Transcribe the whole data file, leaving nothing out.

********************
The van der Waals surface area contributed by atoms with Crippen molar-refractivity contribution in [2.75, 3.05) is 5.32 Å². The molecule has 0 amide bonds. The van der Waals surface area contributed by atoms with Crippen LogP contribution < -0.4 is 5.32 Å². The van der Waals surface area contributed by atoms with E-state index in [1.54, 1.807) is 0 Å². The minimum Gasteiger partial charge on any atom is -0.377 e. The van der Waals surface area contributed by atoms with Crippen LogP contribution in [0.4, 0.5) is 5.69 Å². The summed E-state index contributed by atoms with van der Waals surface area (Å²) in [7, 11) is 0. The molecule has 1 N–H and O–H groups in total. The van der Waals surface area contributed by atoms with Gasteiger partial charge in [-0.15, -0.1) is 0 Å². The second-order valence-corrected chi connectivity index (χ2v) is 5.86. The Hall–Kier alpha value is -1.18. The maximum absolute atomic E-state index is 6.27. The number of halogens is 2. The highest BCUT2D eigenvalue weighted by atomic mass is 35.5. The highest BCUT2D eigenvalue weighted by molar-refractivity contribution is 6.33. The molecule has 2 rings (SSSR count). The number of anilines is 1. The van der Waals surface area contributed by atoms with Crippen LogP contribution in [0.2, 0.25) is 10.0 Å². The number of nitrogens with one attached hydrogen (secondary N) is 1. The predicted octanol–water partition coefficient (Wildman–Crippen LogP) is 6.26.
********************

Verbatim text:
The van der Waals surface area contributed by atoms with Crippen molar-refractivity contribution in [2.75, 3.05) is 5.32 Å². The molecule has 0 amide bonds. The van der Waals surface area contributed by atoms with Crippen LogP contribution < -0.4 is 5.32 Å². The van der Waals surface area contributed by atoms with E-state index in [1.54, 1.807) is 0 Å². The minimum Gasteiger partial charge on any atom is -0.377 e. The van der Waals surface area contributed by atoms with Crippen LogP contribution in [0.4, 0.5) is 5.69 Å². The summed E-state index contributed by atoms with van der Waals surface area (Å²) in [7, 11) is 0. The molecule has 1 N–H and O–H groups in total. The van der Waals surface area contributed by atoms with Gasteiger partial charge in [-0.15, -0.1) is 0 Å². The second-order valence-corrected chi connectivity index (χ2v) is 5.86. The Hall–Kier alpha value is -1.18. The maximum absolute atomic E-state index is 6.27. The number of halogens is 2. The highest BCUT2D eigenvalue weighted by atomic mass is 35.5. The highest BCUT2D eigenvalue weighted by molar-refractivity contribution is 6.33. The molecule has 2 rings (SSSR count). The number of anilines is 1. The van der Waals surface area contributed by atoms with Crippen LogP contribution in [0.2, 0.25) is 10.0 Å². The number of nitrogens with one attached hydrogen (secondary N) is 1. The predicted octanol–water partition coefficient (Wildman–Crippen LogP) is 6.26.